Recent health issues

On December 31, 2005, at age 97, Dr. DeBakey suffered an aortic dissection, the very condition that his pioneering procedure was designed to treat. He was hospitalized at The Methodist Hospital in Houston. Dr. DeBakey initially resisted the surgical option, but as his health deteriorated, the Houston Methodist Hospital Ethics Committee approved the operation; on February 9–February 10 he became the oldest patient ever to undergo the surgery for which he was responsible. The operation lasted seven hours. After a complicated postoperative course that required eight months in the hospital, at a cost of over one million dollars, Dr. DeBakey was released in September 2006 and has returned to good health,[6] and was present at Baylor College of Medicine for the groundbreaking of the new Michael E. DeBakey Library and Museum on October 18, 2006.


  • Congressional Gold Medal
  • Lifetime Achievement Awards from the Academy of Medical Films
  • American Heart Association (AHA)
  • Children Uniting Nations
  • Encyclopaedia Britannica
  • Foundation for Biomedical Research
  • International College of Angiology
  • International Health and Medical Film Festival
  • Research! America
  • Tulane Medical Alumni Association
  • U.S. Army Legion of Merit (1945)
  • American Medical Association Hektoen Gold Medal (1954 and 1970)
  • Rudolph Matas Award in Vascular Surgery (1954)
  • International Society of Surgery Distinguished Service Award (1958)
  • Leriche Award (1959)
  • American Medical Association Distinguished Service Award (1959)
  • Albert Lasker Award for Clinical Medical Research (1963)
  • American Medical Association Billings Gold Medal Exhibit Award (1967)
  • American Heart Association Gold Heart Award (1968)
  • Union of Soviet Socialist Republics Academy of Sciences 50th Anniversary Jubilee Medal (1973)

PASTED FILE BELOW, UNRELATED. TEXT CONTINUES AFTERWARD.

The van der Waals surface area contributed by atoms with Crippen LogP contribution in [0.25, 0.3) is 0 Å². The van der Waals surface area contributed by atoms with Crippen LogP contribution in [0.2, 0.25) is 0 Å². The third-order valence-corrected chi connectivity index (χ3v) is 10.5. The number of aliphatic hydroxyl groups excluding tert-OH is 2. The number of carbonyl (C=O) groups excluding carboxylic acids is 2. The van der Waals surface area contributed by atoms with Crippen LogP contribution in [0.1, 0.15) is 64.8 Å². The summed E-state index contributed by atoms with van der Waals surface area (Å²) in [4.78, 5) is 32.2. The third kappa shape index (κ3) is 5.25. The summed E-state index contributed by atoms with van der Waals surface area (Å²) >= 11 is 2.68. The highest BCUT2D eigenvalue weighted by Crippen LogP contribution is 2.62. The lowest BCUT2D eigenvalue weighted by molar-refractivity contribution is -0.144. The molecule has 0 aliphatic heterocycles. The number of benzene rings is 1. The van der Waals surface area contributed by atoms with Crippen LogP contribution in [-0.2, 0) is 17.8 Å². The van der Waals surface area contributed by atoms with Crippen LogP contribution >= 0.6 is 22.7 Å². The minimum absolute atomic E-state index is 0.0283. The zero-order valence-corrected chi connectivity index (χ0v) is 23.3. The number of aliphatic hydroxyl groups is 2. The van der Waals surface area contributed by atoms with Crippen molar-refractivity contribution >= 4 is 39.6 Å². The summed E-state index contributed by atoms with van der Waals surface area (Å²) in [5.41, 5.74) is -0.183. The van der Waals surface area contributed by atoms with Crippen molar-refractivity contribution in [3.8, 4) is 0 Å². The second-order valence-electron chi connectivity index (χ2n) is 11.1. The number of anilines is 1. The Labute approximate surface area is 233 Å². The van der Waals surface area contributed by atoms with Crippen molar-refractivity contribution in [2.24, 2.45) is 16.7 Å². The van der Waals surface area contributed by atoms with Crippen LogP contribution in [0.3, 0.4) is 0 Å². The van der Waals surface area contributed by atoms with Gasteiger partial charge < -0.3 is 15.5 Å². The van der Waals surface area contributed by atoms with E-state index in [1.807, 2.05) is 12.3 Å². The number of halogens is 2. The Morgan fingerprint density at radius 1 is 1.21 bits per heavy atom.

• Veterans of Foreign Wars Commander-in-Chief’s Medal and Citation (1980)
  • American Surgical Association Distinguished Service Award (1981)
  • Academy of Surgical Research Markowitz Award (1988)
  • Association of American Medical Colleges Special Recognition Award (1988)
  • American Legion Distinguished Service Award (1990)
  • Premio Giuseppe Corradi Award for Surgery and Scientific Research (1997)
  • Russian Military Medical Academy, Boris Petrovsky International Surgeons Award and First Laureate of the Boris Petrovsky Gold Medal (1997)
  • John P. McGovern Compleat Physician Award (1999)
  • Russian Academy of Sciences Foreign Member (1999)
  • Texas Senate and House of Representatives, Adoption of resolutions honoring Dr. DeBakey for 50 years of medical practice in Texas (1999)
  • American Medical Association Virtual Mentor Award (2000)
  • American Philosophical Society Jonathan Rhoads Medal (2000)
  • Library of Congress Bicentennial Living Legend Award (2000)
  • Villanova University Mendel Medal Award (2001)
  • Houston Hall of Fame (2001)
  • NASA Invention of the Year Award (2001)
  • MUSC[2] "Lindbergh-Carrel Prize"[3](2002)


  1. ^ according to the American Lebanese Medical Association (ALMA)
  2. ^ Congress awards gold medal to heart surgeon Michael DeBakey
  3. ^ List of White House 'Enemies' and Memo Submitted by Dean to the Ervin Committee. Facts on File, Watergate and the White House, vol. 1, pages 96-97. Copyright, Facts on File. Retrieved on 2007-11-26.
  4. ^ The Feud
  5. ^ Sen. Hutchison’s Bill to Award Dr. DeBakey the Congressional Gold Medal Passes Congress
  6. ^ a b Altman, Lawrence K.. "The Man on the Table Was 97, but He Devised the Surgery", New York Times, 2006-12-25. Retrieved on 2006-12-25. 

"An Act of Desperation." Time. April 18, 1969.

This article is licensed under the GNU Free Documentation License. It uses material from the Wikipedia article "Michael_E._DeBakey". A list of authors is available in Wikipedia.